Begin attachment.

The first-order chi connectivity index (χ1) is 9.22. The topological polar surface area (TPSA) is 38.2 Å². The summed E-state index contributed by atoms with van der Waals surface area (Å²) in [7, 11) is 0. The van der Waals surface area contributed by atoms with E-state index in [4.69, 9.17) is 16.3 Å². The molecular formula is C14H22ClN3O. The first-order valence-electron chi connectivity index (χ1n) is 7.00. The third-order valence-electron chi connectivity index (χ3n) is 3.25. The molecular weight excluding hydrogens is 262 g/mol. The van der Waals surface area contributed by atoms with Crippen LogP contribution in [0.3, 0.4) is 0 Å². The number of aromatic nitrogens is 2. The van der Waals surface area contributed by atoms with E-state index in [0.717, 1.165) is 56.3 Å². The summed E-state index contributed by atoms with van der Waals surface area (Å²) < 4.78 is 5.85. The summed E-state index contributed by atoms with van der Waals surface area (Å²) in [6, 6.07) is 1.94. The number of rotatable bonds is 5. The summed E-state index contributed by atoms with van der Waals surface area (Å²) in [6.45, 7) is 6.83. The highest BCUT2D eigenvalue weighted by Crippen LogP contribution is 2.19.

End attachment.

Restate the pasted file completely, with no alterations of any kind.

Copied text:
The first-order chi connectivity index (χ1) is 9.22. The topological polar surface area (TPSA) is 38.2 Å². The summed E-state index contributed by atoms with van der Waals surface area (Å²) in [7, 11) is 0. The van der Waals surface area contributed by atoms with E-state index in [4.69, 9.17) is 16.3 Å². The molecular formula is C14H22ClN3O. The first-order valence-electron chi connectivity index (χ1n) is 7.00. The third-order valence-electron chi connectivity index (χ3n) is 3.25. The molecular weight excluding hydrogens is 262 g/mol. The van der Waals surface area contributed by atoms with Crippen LogP contribution in [0.3, 0.4) is 0 Å². The number of aromatic nitrogens is 2. The van der Waals surface area contributed by atoms with E-state index in [0.717, 1.165) is 56.3 Å². The summed E-state index contributed by atoms with van der Waals surface area (Å²) < 4.78 is 5.85. The summed E-state index contributed by atoms with van der Waals surface area (Å²) in [6, 6.07) is 1.94. The number of rotatable bonds is 5. The summed E-state index contributed by atoms with van der Waals surface area (Å²) in [6.45, 7) is 6.83. The highest BCUT2D eigenvalue weighted by Crippen LogP contribution is 2.19.